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Russian Central Bank raises interest rates to curb ruble’s decline

Russian Central Bank

Moscow, (Business News Report)|| The Russian Central Bank raised interest rates on Monday morning, in an attempt to stem a massive fall in the ruble currency.

The Russian Central Bank began raising interest rates, as one of the tools to calm the continuous decline in the local currency due to the war with Ukraine.

The bank said in a statement: “The interest rate was raised from 9.5% to 20%, and the decision will be implemented as of Monday morning.”

This comes at a time when the exchange rate of the ruble against the dollar fell to an average of 100 against 74 rubles before the start of the Russian military operation in Ukraine.

This coincides with the announcement by the European Commission, the United States and Canada, on Saturday night, of imposing additional sanctions on Russia and its economy, including sanctions on the Central Bank, and preventing 70 percent of banks from accessing the SWIFT system for cross-border money transfers.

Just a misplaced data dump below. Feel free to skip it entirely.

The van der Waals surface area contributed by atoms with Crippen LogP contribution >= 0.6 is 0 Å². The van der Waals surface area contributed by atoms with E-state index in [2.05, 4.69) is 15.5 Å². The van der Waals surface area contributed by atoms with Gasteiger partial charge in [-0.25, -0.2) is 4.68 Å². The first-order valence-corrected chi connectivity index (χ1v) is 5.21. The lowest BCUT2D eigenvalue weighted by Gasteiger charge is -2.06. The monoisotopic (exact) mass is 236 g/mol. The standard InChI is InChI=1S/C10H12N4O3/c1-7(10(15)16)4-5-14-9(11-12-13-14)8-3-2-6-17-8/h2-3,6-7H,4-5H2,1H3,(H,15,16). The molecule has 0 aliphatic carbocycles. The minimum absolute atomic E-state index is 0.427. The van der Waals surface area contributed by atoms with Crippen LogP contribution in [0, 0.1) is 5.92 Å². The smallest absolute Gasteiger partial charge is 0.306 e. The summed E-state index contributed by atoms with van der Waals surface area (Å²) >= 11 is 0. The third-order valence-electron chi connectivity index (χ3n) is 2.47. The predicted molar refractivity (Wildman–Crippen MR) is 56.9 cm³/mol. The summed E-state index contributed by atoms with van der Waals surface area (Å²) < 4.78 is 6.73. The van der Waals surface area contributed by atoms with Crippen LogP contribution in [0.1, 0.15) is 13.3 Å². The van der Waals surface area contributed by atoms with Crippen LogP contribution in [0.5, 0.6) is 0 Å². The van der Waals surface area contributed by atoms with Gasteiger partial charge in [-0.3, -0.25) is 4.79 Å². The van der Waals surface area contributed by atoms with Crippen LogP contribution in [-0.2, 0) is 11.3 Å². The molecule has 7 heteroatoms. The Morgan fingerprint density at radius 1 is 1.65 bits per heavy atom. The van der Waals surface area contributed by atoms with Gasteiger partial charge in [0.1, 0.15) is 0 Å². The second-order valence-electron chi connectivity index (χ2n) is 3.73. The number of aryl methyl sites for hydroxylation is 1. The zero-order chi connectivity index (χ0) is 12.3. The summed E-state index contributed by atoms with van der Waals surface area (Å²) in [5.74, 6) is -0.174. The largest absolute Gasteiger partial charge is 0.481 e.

Earlier on Monday, Britain said it was moving to impose more sanctions on the Russian Central Bank, as one of the tools to deter the Russian military in Ukraine.

At dawn last Thursday, Russia launched a military operation in Ukraine, which was followed by angry reactions from several countries and calls for tougher sanctions against Moscow.

In a related context, the value of the US dollar rose against almost all the corresponding currencies, as a result of the sanctions imposed on Russia and the inflamed demand for the international reserve currency, while the prices of US Treasury bonds also rose.

Dealers are accumulating the most liquid assets with the impact of the sanctions imposed on the Central Bank of Russia and its other banks extending to global markets, in addition to talking about the possibility that the US Federal Reserve may be forced to intervene in international markets.

Futures contracts on European and American stocks fell, as did the value of many currencies such as the euro and the rand.

“The US dollar is the king, combining liquidity and safe haven qualities, and people look for cover for protection when they encounter crises along the way” said Rodrigo Cattrell, currency market analyst at the National Australia Bank.

Signs of a funding crunch became apparent in the major currency markets on Monday morning as risk spreads widened on short-term Eurodollar contracts. And the gap between future Libor rates and the Federal Reserve (FRA/OIS) increased by nine basis points for one-month contracts, hitting the highest level since March 2020.

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